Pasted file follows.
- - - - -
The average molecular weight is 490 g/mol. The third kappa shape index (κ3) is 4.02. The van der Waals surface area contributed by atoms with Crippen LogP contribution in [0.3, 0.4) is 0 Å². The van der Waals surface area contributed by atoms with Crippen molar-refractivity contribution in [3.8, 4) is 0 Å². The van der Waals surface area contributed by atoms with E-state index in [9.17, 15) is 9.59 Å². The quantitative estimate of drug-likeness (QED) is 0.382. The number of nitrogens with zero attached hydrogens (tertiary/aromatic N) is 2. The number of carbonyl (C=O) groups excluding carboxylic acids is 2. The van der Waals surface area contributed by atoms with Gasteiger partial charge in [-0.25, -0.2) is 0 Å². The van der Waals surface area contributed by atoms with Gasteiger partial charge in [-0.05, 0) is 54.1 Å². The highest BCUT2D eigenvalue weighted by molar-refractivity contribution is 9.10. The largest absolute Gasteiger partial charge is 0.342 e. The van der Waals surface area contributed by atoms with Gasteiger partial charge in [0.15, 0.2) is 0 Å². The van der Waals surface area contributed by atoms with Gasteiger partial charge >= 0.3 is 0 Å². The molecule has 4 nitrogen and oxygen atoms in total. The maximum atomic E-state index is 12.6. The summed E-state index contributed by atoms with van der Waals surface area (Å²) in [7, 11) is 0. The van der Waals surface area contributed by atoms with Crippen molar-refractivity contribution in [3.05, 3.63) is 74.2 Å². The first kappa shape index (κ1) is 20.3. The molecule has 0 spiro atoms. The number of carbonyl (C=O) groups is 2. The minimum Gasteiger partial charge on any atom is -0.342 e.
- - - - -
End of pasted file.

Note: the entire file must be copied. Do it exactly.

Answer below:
The average molecular weight is 490 g/mol. The third kappa shape index (κ3) is 4.02. The van der Waals surface area contributed by atoms with Crippen LogP contribution in [0.3, 0.4) is 0 Å². The van der Waals surface area contributed by atoms with Crippen molar-refractivity contribution in [3.8, 4) is 0 Å². The van der Waals surface area contributed by atoms with E-state index in [9.17, 15) is 9.59 Å². The quantitative estimate of drug-likeness (QED) is 0.382. The number of nitrogens with zero attached hydrogens (tertiary/aromatic N) is 2. The number of carbonyl (C=O) groups excluding carboxylic acids is 2. The van der Waals surface area contributed by atoms with Gasteiger partial charge in [-0.25, -0.2) is 0 Å². The van der Waals surface area contributed by atoms with Gasteiger partial charge in [-0.05, 0) is 54.1 Å². The highest BCUT2D eigenvalue weighted by molar-refractivity contribution is 9.10. The largest absolute Gasteiger partial charge is 0.342 e. The van der Waals surface area contributed by atoms with Gasteiger partial charge in [0.15, 0.2) is 0 Å². The van der Waals surface area contributed by atoms with Gasteiger partial charge >= 0.3 is 0 Å². The molecule has 4 nitrogen and oxygen atoms in total. The maximum atomic E-state index is 12.6. The summed E-state index contributed by atoms with van der Waals surface area (Å²) in [7, 11) is 0. The van der Waals surface area contributed by atoms with Crippen molar-refractivity contribution in [3.05, 3.63) is 74.2 Å². The first kappa shape index (κ1) is 20.3. The molecule has 0 spiro atoms. The number of carbonyl (C=O) groups is 2. The minimum Gasteiger partial charge on any atom is -0.342 e.